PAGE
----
1) Internet tech doesn't necessarily discourage local, face-to-face friendships. Right -now- the Web isn't used for local connection but I think that's just because of the way it's -framed-, just a momentary lack of vision by the people/firms building it. And I think that's a temporary anomaly that's disappearing as wi-fi and locative tech takes hold.
Remember the net evolved from a set of LANs, and even as recently as the 80s, the folks who inhabited the dial-up BBS world were very locally-focused (you dialed BBS's in/near your town most often because those phone calls were cheapest) and many of these people got to know the other local BBSers through face-to-face get togethers. These "GTs" were an important part of BBS culture. More recent examples -- Google the study "Neighboring in Netville" to learn fascinating things that happened when researchers wired 1 out of every 3 homes in a typical suburban housing development outside Toronto w/ very simple terminals attached to a basic message forum system tied to a proprietary LAN. The people who moved in weren't techies, but nonetheless after a year this neighborhood was measurably more cohesive and local connections were much stronger than in neighboring unwired subdivisions that otherwise were almost identical in physical structure and demographics. In short: in the wired subdivision a lot more people knew their neighbors and other folks nearby, and the community as a whole was much more politically active in tracking and responding to issues that affected the good of the neighborhood. All because networked communication tech was -framed- as something that connects you to people nearby -- not just as something that connects you to the placeless Web, not -just- something that's for finding people on the other side of the planet who share precisely the same interests that you do.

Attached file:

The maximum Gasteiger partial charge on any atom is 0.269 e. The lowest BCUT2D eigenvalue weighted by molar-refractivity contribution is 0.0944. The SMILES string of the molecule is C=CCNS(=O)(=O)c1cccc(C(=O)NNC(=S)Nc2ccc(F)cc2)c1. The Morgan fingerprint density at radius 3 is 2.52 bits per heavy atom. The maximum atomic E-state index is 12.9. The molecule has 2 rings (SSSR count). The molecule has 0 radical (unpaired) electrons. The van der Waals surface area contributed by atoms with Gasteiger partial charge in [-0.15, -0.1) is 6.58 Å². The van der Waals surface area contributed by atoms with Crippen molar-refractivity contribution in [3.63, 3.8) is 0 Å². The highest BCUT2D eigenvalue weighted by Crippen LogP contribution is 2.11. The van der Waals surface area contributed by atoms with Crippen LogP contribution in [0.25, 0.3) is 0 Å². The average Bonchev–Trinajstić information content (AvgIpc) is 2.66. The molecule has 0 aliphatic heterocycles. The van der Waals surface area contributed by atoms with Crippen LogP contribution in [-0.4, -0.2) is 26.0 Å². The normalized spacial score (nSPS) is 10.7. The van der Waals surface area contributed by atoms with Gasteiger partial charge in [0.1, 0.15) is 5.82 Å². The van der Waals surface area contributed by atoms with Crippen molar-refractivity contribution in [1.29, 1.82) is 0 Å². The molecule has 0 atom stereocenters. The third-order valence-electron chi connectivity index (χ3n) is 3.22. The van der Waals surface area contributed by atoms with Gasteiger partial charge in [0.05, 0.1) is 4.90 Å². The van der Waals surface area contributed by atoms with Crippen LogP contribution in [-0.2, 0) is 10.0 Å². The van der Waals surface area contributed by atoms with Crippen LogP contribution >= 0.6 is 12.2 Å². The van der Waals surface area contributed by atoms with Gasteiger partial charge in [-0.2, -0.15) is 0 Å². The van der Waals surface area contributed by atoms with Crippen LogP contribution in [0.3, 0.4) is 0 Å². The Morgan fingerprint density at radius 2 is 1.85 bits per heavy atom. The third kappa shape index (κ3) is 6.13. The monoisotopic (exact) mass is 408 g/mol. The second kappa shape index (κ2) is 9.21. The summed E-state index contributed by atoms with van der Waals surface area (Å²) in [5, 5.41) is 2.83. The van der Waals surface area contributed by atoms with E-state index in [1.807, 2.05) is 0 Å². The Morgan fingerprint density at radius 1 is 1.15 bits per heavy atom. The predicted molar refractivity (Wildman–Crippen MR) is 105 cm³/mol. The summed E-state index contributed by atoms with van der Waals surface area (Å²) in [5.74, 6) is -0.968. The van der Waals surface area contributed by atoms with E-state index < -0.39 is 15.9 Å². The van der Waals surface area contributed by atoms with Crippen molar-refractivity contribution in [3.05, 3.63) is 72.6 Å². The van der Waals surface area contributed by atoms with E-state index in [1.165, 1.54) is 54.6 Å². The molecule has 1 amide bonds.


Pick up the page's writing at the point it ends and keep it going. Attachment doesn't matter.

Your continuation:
2) Back to this "Internet to blame" study, note an important point the researchers themselves make: that the wording of the survey questions might have strongly affected the results and their interpretation. (i.e., 2004 respondents might have thought "discussing" doesn't include e-mail/IM.)